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I'm using Mika Tuupola's Lazy Load plugin to delay loading images as you scroll down a long image gallery. The problem is after 10 images, I use infinite scrolling so I fetch the next 10 images, and append them via ajax. Lazy Loading no longer works on this next batch of appended images.

It's a pretty javascript-heavy image gallery, so for everything else (such as tooltips, modal overlays, etc) I've been using jQuery's delegate() to bind to ajax-inserted elements. The problem with the Lazy Load plugin is that I'm not sure what event to bind to.

So say I want to lazy load images with a class of "lazy". I would write this:

    effect: "fadeIn" 

and it works for the first 10 images, but stops working after inserting more via ajax. The only thing I can think of is to use delegate on a load event, like so:

$(document).delegate("img.lazy", "load", function(event) {  
         effect: "fadeIn" 

but that breaks everything. Thanks!

EDIT: The jQuery I use to load more records (this is a Rails app):

$(window).scroll(function() {
    var url;
    url = $(".pagination .next_page").attr("href");
    if (url && $(window).scrollTop() > $(document).height() - $(window).height() - 50) {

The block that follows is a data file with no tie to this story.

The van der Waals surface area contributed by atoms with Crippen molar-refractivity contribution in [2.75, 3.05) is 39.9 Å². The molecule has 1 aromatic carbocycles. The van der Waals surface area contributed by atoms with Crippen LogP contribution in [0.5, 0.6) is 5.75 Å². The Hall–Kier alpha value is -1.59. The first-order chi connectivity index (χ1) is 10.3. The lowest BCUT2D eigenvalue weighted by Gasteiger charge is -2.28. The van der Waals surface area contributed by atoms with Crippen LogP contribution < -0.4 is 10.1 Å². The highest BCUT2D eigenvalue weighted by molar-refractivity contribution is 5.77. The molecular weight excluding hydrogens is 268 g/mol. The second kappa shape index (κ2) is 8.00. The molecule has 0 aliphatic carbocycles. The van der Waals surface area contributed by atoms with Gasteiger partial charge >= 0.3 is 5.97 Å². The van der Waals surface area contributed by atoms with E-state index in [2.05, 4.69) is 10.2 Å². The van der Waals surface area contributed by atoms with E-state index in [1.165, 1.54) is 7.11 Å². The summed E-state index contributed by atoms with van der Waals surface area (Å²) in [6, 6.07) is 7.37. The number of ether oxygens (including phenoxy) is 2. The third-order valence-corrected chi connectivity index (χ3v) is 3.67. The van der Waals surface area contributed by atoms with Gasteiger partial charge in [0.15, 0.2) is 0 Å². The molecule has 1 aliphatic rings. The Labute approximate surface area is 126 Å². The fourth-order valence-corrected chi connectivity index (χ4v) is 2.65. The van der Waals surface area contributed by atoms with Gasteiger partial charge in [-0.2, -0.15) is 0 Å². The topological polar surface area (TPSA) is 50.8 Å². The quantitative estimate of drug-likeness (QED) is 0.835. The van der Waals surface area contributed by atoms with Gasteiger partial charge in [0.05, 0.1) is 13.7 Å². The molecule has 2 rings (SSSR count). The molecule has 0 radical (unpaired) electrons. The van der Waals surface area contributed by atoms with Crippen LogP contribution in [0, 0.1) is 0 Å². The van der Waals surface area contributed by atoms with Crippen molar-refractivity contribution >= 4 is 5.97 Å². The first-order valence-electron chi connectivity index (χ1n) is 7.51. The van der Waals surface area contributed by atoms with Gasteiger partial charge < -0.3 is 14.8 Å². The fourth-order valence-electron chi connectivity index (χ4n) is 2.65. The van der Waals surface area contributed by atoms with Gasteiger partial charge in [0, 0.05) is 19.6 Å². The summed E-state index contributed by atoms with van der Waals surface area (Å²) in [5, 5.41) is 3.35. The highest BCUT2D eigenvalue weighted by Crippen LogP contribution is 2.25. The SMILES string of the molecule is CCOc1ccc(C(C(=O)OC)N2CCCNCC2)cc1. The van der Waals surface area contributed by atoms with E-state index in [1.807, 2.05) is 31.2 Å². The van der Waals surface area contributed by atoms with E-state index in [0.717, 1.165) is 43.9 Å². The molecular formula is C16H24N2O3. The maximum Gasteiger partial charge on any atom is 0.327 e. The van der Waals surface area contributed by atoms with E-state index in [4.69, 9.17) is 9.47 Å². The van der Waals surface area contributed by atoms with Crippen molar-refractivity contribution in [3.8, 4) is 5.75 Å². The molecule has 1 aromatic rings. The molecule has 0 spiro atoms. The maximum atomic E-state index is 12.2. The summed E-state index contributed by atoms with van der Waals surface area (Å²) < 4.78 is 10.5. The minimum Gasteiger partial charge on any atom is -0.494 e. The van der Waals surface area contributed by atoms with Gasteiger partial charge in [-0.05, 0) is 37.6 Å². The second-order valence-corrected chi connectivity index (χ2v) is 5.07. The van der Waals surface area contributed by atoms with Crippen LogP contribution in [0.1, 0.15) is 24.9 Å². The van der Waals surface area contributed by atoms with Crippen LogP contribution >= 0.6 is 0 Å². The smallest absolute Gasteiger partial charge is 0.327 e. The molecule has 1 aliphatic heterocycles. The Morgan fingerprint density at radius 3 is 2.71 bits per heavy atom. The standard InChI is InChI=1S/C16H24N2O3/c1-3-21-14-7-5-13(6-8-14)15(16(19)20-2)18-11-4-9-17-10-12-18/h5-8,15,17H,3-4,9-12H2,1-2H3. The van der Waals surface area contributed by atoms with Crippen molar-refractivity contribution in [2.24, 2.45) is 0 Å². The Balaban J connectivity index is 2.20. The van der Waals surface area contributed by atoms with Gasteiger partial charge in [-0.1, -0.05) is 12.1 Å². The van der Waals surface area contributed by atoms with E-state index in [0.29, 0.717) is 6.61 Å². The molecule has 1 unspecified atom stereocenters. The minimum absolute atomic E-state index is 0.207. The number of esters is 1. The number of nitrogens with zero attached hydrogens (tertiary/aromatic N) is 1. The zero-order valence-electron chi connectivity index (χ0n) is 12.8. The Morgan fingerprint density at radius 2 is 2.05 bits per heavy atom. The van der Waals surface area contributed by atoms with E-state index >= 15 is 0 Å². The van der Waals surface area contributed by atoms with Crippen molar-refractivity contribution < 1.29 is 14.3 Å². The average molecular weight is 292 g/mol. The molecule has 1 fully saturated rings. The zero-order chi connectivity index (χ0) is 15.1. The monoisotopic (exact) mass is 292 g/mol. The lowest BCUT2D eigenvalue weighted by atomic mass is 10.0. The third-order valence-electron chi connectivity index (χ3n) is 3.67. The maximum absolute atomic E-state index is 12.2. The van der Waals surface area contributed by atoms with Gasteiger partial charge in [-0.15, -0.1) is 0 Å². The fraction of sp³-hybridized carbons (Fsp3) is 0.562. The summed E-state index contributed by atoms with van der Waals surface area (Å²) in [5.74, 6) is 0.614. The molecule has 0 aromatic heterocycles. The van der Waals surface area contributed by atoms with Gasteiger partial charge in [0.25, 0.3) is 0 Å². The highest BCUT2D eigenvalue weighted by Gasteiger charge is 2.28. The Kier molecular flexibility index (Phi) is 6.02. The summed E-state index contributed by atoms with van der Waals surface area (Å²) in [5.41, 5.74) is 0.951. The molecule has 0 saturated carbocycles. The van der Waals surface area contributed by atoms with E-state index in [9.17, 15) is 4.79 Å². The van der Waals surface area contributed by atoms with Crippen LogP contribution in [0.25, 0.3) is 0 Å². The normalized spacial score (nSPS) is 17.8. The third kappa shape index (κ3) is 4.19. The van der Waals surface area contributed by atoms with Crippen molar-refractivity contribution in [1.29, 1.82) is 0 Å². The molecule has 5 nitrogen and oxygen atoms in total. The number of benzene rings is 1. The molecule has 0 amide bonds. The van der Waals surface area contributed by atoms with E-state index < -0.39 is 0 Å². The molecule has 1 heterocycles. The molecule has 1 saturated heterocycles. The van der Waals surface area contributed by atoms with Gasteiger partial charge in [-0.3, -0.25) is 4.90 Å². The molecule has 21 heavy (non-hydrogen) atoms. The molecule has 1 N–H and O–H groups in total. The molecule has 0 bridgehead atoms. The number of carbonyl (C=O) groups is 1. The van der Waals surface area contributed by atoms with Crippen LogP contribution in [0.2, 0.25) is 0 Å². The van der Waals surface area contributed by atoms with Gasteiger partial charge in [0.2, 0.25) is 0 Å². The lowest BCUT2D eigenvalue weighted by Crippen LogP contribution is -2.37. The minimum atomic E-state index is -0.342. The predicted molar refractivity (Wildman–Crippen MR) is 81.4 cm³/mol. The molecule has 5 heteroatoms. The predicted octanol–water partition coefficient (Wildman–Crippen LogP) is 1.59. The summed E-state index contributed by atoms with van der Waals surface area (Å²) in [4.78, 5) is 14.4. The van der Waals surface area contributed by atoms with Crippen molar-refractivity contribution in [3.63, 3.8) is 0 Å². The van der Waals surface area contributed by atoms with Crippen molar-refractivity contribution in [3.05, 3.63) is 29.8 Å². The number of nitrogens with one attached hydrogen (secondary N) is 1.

$(".pagination").html("<p>loading more images...</p>");
    return $.getScript(url);

share|improve this question
have you tried .on? – Fresheyeball Apr 5 '12 at 21:09
@Fresheyeball .on with what event? That's what he's asking. – Kevin B Apr 5 '12 at 21:15
why not try using .on on lazyload? wouldn't that work? – rgin Apr 5 '12 at 21:21
@rgin Again, with what event? lazyload isn't an event, and .on requires an event to bind to. – Kevin B Apr 5 '12 at 21:23
up vote 16 down vote accepted

I would use the ajaxStop method.

    effect: "fadeIn" 
        effect: "fadeIn" 

removeClass prevents double initialization.

share|improve this answer
Wow, thank you that worked like a charm. Now I just need to understand how exactly ajaxStop() solved the problem (I read this but still a bit confused). Is it performance-friendly? – DelPiero Apr 5 '12 at 23:20
It is performance friendly, however it would be even better if you instead placed it in the callback of the specific ajax request that is updating the page. – Kevin B Apr 6 '12 at 0:25
@DelPiero - extending Kevin B's comment. The deferreds object is your friend in this scenario. See: – trickyzter Apr 6 '12 at 14:06

In addition to Kevin B's answer if you want to avoid ajaxStop jQuery now defines a when() function for that purpose

// the following code will be executed when the ajax request resolve.
// the ajax function must return the value from calling the $.ajax() method.

    $.when(load_new_image(1), load_new_image(2), load_new_image(3)).done(function(i1, i2, i3){







        function load_new_image(image_id) {

            return $.ajax({
                url: "someUrl",
                dataType: "json",
                data:  yourJsonData,            


share|improve this answer

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